16. Oh boy. A thread about cooking? I’ll try to control myself.
    My mom was a horrible cook. She still is. I don’t know how to explain it, I think she either has no taste buds or just views food as fuel. She can eat the same thing for a month and be perfectly happy. I grew up on a farm, with our own chickens, pigs, beef cows, and a huge garden. My two sisters and I had to care for the animals and work in the garden. We participated in the butchering of critters, the canning of vegetables, the whole bit. The idea of all that fresh produce and lovingly raised and carefully butchered meat at my fingertips makes me hunger for a life I’ll never have again, and mourn all the limp, overcooked vegetables, and gray, overcooked pan fried meat that could have been so much better. I remember when someone asked me (at age 8 or so) what my family was having for dinner. They were having meatloaf, and I was envious beyond belief, because I was just having, (sigh) steak. I started learning how to cook in college, and have tried to pick up whatever I could from friends and girlfriends and whomever else throughout my life.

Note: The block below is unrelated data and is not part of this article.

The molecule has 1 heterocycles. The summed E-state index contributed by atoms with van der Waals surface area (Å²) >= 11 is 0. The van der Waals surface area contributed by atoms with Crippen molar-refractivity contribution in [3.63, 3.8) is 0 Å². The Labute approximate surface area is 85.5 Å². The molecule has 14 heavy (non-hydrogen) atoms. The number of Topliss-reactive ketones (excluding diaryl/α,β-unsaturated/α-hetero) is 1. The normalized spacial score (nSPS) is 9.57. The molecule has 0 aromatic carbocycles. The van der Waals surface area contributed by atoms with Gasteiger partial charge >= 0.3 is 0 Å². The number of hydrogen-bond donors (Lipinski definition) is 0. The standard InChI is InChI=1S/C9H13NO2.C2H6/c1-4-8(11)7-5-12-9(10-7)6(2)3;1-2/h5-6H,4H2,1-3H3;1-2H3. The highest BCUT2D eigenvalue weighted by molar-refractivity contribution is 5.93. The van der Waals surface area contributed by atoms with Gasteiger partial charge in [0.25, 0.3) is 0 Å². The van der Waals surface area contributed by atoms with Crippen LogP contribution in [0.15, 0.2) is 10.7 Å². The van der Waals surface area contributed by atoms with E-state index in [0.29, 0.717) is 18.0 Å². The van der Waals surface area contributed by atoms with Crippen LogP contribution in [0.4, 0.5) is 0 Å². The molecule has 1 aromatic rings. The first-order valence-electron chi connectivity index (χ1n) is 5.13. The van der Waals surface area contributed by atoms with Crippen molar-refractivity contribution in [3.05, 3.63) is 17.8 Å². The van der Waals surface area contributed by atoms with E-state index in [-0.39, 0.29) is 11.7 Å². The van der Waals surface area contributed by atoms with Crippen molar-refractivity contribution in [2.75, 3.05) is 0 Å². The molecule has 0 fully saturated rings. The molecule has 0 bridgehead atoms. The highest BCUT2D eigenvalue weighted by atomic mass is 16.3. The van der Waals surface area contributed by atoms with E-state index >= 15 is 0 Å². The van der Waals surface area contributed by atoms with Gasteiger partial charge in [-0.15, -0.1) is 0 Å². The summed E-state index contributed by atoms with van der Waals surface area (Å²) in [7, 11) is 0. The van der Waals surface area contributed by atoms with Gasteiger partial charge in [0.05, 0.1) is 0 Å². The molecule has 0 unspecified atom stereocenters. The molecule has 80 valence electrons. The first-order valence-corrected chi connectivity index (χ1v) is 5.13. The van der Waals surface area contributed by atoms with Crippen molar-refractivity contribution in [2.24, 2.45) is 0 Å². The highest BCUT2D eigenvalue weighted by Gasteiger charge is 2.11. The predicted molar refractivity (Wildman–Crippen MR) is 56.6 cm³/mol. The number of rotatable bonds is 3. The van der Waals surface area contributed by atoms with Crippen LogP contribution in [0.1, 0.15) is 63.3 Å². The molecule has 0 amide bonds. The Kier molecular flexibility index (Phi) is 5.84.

I love food. I love to cook. I love cookbooks. I really love sites like epicurious, and various food blogs, that I find through stumbleupon.
    If I ever reproduce (at this point, very unlikely) I have sworn to teach my offspring how to cook, if for no other reason, to spare them the months of ramen noodles and peanut butter sandwiches I ate in those first years of college. I would teach that kid what can be done with a sack of potatoes, onions, and a handful of indian spices. Awesome curried potatoes. And so cheap. The science of cooking? Well, I know it’s there, but I mostly think about the autonomy, the good living, the economy, that can be had by just knowing a little about cooking. The great time you can have, no matter how poor, with a few simple ingredients and a cheap bottle of wine.